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The Indiana Arts Commission hosted its tri-state colloquium, Creating Vibrant Communities through the Arts, on June 6-7 at Hanover College in Hanover, Ind. The event sold out and hosted attendees from Indiana, Kentucky and Ohio.
The colloquium, in partnership with Ball State University’s Building Better Communities program and with the support of the Ohio Arts Council and Kentucky Arts Council, focused on fostering growth and introducing innovation for arts organizations in order to better connect the arts and communities.
Creating Vibrant Communities through the Arts included sessions with presenters from Indiana and across the country who used best practices, planning tools and examples of community and arts engagement.
CEO of Arts Engaged Doug Borwick presented a pre-program workshop titled “Mainstreaming Community Engagement.” This workshop began a dialogue about the interaction between the arts and community.
Borwick also lead a breakout session and was a speaker for the colloquium.
“[The arts can] raise an issue’s visibility, foster relationships and create an understanding across cultural and social boundaries,” Borwick said in his keynote address. “The arts are an underutilized resource in civic progress.”
Over the two days of the colloquium, attendees had the opportunity to attend three of six breakout sessions lead by various leaders of arts organizations, cultural districts and art-related initiatives.
“In the community, there is much to gain from embracing the arts as a resource for positive improvement,” Borwick said.
Tracy Taft, executive director of the International Sonoran Desert Alliance (ISDA), came from Ajo, Ariz. to lead a breakout session. ISDA engaged in the redevelopment through the arts of a small, rural area near the United States and Mexican border. The Curley School campus redevelopment in Ajo provided live/work space for artists and support and resources for the artists and community.
“I learned a lot from the folks in the three sessions I led,” Taft said. “I was really inspired by the few of the organizations I talked to and their projects.”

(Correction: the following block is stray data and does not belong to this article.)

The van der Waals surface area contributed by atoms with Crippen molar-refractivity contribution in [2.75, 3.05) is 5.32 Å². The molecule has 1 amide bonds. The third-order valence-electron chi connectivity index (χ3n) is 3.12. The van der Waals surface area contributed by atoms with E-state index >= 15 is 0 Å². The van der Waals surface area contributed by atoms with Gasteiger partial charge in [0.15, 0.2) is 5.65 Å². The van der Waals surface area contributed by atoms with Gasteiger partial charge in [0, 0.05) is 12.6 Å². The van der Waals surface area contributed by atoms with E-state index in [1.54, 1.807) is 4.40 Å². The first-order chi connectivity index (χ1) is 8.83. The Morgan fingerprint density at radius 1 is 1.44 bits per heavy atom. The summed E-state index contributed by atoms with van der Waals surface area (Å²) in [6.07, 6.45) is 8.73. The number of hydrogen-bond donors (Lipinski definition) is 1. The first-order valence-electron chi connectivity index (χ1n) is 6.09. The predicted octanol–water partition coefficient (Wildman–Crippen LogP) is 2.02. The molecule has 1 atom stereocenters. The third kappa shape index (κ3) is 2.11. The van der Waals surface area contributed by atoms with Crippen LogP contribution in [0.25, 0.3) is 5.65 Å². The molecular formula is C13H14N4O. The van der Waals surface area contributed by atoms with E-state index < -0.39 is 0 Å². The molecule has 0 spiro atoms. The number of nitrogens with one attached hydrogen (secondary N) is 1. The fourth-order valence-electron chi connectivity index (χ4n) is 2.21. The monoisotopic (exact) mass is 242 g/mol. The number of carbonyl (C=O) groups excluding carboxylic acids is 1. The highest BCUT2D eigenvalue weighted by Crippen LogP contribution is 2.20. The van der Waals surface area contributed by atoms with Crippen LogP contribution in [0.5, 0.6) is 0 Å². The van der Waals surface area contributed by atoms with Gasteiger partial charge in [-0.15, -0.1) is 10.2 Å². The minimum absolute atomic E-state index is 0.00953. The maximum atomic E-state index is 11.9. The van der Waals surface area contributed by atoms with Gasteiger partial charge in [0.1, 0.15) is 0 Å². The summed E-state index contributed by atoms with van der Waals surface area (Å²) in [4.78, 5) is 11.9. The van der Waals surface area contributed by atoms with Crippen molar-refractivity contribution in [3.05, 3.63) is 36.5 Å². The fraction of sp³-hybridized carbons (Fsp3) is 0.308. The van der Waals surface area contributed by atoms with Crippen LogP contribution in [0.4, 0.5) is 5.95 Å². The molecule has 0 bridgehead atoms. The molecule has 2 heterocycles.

Taft said that her community would have never accomplished growth in economic development through the arts if it did not have the help and support of others, and she now finds it is time to give back.
“It’s a long way for me to come, but when they showed me the plan for the agenda, it struck me as so thoughtful and so well-planned, and with people coming in teams, I thought that change would actually start to happen,” Taft said.
Helen Davis Johnson, arts and culture program officer at the Kresge Foundation, led a plenary session on “Creative Placemaking” and Elaine Fisher, president of efisher+associates led a “Community and the Arts” session.
The IAC invited Sara Peterson, management consultant from Bloomington, as the IAC is one of her clients. Peterson said the conversation flowed well, and she was “impressed with how engaged the group was.”
“I think, unfortunately, we have become disconnected from ourselves and deny our appreciation of the arts from time to time,” she said. “It’s filling a blind spot for a lot of people.”
At the end of the colloquium, attendees had an opportunity to develop their plans for the arts in their communities, lead by Fisher.
Greg Ziesemer event coordinator for the RiverRoots Music and Folk Arts Festival in Madison, Ind., came to the colloquium with nine others from his community to form an arts alliance for the Greater Madison area in Jefferson County.
“We all learned a lot of new things about resources, about funding… strategic planning and following through with and implementing a plan, about mission and vision statements, and how others have successfully done it. We can use them as models,” Ziesemer said. “It was a very healthy, inspiring and encouraging event.”
The group from Madison that wishes to form an arts alliance following the colloquium will continue to meet twice a month.
“We’re excited and ready to move forward,” Ziesmer said.